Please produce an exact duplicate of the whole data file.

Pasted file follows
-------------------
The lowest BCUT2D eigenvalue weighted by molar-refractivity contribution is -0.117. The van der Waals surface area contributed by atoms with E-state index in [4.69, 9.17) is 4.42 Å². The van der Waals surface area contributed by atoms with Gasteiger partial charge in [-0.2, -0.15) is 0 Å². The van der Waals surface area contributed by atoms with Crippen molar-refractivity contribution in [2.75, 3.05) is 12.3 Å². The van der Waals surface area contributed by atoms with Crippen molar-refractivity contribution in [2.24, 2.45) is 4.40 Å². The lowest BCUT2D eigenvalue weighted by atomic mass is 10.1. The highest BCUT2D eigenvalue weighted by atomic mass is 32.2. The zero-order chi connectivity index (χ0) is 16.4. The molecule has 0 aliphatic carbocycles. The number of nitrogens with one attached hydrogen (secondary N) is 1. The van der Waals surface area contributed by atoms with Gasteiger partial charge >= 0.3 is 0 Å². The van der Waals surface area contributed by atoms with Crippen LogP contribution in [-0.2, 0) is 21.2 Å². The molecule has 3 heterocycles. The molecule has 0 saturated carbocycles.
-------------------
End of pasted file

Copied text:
The lowest BCUT2D eigenvalue weighted by molar-refractivity contribution is -0.117. The van der Waals surface area contributed by atoms with E-state index in [4.69, 9.17) is 4.42 Å². The van der Waals surface area contributed by atoms with Gasteiger partial charge in [-0.2, -0.15) is 0 Å². The van der Waals surface area contributed by atoms with Crippen molar-refractivity contribution in [2.75, 3.05) is 12.3 Å². The van der Waals surface area contributed by atoms with Crippen molar-refractivity contribution in [2.24, 2.45) is 4.40 Å². The lowest BCUT2D eigenvalue weighted by atomic mass is 10.1. The highest BCUT2D eigenvalue weighted by atomic mass is 32.2. The zero-order chi connectivity index (χ0) is 16.4. The molecule has 0 aliphatic carbocycles. The number of nitrogens with one attached hydrogen (secondary N) is 1. The van der Waals surface area contributed by atoms with Gasteiger partial charge >= 0.3 is 0 Å². The van der Waals surface area contributed by atoms with Crippen LogP contribution in [-0.2, 0) is 21.2 Å². The molecule has 3 heterocycles. The molecule has 0 saturated carbocycles.